Martin Scorsese took a break from promoting “The Wolf of Wall Street” last night to help get the word out on another film that has his name on it: Wong Kar-wai’s “The Grandmaster.” At a special screening at the Lighthouse International Theater in New York City, Scorsese and Wong participated in an entertaining and detailed question and answer session, where they discussed everything from the film’s grueling three-year production to its beautifully meditative fight sequences.
“It’s a great honor to be here with my hero, and he’s very gracious to join us in light of his terrible schedule,” said Wong about Scorsese.
It’s been a long road from script to screen for Wong’s new martial arts flick. His ode to grandmaster Ip Man––who went on to tutor kung-fu legend Bruce Lee––hit plenty of snags during production, including broken bones and inclement weather. But when it was finally released in China last January, it became an immediate hit. That eventually lead The Weinstein Company to purchase the film’s U.S. rights at the 2013 Berlin Film Festival. The following August, Scorsese had thrown his full support behind the movie, giving it the prestigious “Martin Scorsese Presents” brand.
Now, four months after its initial U.S. release, Wong and Scorsese were on stage together, talking about the making of “The Grandmaster” as well as Scorsese’s earlier work, which Wong holds in high esteem.
“It was a very hard process to do the action in this film. In fact, when we were doing our choreography sequences, I looked at your secrets in ‘Raging Bull,’ because it’s one of the best action sequences made in the history of cinema,” he told Scorsese, who seemed pleasantly surprised by the flattery.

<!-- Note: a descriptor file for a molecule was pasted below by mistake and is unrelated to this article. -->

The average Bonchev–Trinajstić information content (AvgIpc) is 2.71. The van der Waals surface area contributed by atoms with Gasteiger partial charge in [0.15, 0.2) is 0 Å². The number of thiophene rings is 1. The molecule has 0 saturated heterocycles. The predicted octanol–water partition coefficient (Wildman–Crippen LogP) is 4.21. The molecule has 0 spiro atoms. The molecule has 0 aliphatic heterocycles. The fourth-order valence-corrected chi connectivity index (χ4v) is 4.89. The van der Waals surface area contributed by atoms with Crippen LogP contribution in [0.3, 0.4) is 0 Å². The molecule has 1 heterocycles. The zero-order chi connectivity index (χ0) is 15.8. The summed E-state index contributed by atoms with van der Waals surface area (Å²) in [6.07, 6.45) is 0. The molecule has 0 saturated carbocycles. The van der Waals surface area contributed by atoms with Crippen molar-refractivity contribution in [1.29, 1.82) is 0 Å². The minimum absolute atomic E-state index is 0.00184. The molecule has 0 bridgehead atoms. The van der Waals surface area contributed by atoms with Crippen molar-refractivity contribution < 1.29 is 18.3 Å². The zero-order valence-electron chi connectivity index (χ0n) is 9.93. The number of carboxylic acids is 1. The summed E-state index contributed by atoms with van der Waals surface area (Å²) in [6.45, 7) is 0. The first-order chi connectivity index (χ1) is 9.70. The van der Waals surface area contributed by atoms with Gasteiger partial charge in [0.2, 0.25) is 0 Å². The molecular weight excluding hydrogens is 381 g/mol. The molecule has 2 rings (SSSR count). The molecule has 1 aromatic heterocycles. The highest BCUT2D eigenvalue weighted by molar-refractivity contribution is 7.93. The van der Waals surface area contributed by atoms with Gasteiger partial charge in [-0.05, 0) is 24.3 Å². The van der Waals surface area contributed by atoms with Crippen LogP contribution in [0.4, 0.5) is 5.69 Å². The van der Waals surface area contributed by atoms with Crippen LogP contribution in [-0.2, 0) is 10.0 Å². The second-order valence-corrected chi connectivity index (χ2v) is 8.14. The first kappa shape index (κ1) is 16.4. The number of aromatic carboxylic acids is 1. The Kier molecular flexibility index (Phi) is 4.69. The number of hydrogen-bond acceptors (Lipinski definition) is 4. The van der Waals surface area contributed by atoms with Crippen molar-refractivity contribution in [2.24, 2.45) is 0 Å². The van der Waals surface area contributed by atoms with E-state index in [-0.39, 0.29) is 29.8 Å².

Luckily for Wong, his bold attempt to go above and beyond with the fight scenes ended up paying off; the martial arts sequences in “The Grandmaster” are both haunting and gorgeous. But unfortunately, there was a price to be paid for shooting them over and over again: Tony Leung, who plays Ip Man, ended up breaking both his arms during production. But Leung was a trooper, and dedicated to the mission of the film. As Wong recalled: “I spoke with Tony and said ‘I am going to make a movie about Ip Man and you’re going to play his master. You have to do hand-to-hand combat sequences by yourself. There won’t be a double. You have to do some serious training.’ He thought about it and said ‘OK.’”
Wong wasn’t joking about the lack of a double: both Leung and his co-star Zhang Ziyi went through intense training sessions in order to nail the numerous complex kung-fu moves the film called for. Wong even brought in grandmasters from around the country to help supervise them.
“It’s funny. When you’re shooting a scene, most of the time people look at the director after to see if it’s OK or not. But on our set, all the [martial arts] masters were standing there. So after everything, all the actors would look not to me, but to them,” he said.
Scorsese seemed positively delighted by this answer. In fact, throughout the evening, both he and Wong were clearly enjoying their time on stage, particularly when they began to talk about music:
Scorsese: “I was told that you play music often when you are shooting”
Wong: “I heard that you did that also.”
Wong: “I learned from you! I think it’s the most efficient way ... I think the music on set gives a sense of the rhythm for the camera for the blocking and for the movement of actors.”
While the two rambled on about film scores (fun fact: Wong used two tracks from “Once Upon a Time in America” in “The Grandmaster” as an homage to Sergio Leone and Ennio Morricone), there was one topic that felt conspicuously absent throughout the evening: the issue of cutting out scenes from the U.S. version of “The Grandmaster,” a subject that has dominated the film’s press coverage since its release last fall. Compared to the original Chinese cut, the U.S. version is 20 minutes shorter and includes new title cards, among other things. However, that argument was muted last night, possibly due to quotes Wong gave at a screening in Los Angeles earlier this week, where he insisted that the U.S. cut was in no way “watered-down.”
Whether or not you believe that depends on who you’re talking to––or when you’re talking about it. Because when you have Wong Kar-wai and Martin Scorsese sitting on stage next to each other, there are a million other things you can discuss, like feeling nostalgic for the pre-digital days of shooting on film or the music rights in “Mean Streets.”
As one audience member said after asking a question during the q&a portion of the evening: “I am so honored to be with you guys. Who needs film school?”